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Continuous Integration with ABAP and SAPUI5?

Introduction to Continuous Integration

Having up-to-date software and technology is critical for businesses that want consistent and continuous growth. The right software can help businesses expedite the efficiency of their processes. In particular, with Continuous Integration (CI), automation is possible and can increase the effectiveness of processes in software development. This includes catching bugs faster before going live. Additionally, Continuous Deployment (CD) can ensure these integrations are consistently deployed over time so that the newest version of a process is always implemented.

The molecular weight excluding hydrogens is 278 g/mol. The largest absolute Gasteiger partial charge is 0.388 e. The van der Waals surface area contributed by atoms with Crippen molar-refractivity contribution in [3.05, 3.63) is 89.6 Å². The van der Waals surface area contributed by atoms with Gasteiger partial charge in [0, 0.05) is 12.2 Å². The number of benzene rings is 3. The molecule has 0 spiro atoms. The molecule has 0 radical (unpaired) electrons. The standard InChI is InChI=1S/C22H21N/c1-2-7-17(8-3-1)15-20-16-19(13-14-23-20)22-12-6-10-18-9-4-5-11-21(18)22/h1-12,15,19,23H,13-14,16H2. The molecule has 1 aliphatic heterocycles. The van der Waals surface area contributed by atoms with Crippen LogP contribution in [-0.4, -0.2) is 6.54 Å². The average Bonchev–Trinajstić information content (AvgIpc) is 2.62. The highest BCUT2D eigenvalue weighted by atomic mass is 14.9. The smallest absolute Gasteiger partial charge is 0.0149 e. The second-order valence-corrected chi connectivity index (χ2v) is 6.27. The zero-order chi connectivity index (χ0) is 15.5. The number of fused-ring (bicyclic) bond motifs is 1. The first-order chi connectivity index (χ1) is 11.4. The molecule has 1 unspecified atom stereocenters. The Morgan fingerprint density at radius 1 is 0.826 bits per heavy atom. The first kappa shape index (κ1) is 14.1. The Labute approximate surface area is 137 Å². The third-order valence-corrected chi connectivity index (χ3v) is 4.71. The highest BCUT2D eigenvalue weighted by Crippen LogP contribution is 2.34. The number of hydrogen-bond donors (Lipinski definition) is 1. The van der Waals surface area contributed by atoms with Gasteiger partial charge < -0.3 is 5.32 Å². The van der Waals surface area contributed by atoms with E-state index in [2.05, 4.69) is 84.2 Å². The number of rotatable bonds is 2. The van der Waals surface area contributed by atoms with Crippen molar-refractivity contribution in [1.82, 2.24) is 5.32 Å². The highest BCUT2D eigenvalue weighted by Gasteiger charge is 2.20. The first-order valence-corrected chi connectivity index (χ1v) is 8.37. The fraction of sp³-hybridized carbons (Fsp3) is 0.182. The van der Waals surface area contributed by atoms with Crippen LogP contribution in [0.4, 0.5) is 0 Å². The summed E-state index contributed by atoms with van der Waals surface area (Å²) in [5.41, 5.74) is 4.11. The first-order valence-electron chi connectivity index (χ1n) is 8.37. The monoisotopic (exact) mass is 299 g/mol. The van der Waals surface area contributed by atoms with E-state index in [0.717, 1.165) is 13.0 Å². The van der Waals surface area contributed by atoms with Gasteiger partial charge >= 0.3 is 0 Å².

In this article, we will discuss how to apply these specific concepts within a SAP environment, as well as how they translate in SAP terminology. CI offers automatic testing with AUnit and automatic checks with ATC/SCI. On the other hand, CD offers automatic transport and automatic integration tests with data cleansing, among other tasks. By integrating these developments with the assistance of a SAP Business Technology Platform, businesses can have improved potential to act on-premise and apply cloud development for more efficient and effective processes.

In this article, we will guide you through the process of building a continuous integration pipeline that runs ABAP Unit tests in a set package, as well as an SCI check variant on these objects. Afterward, the outcome will be displayed in a report available on the CI / CD server.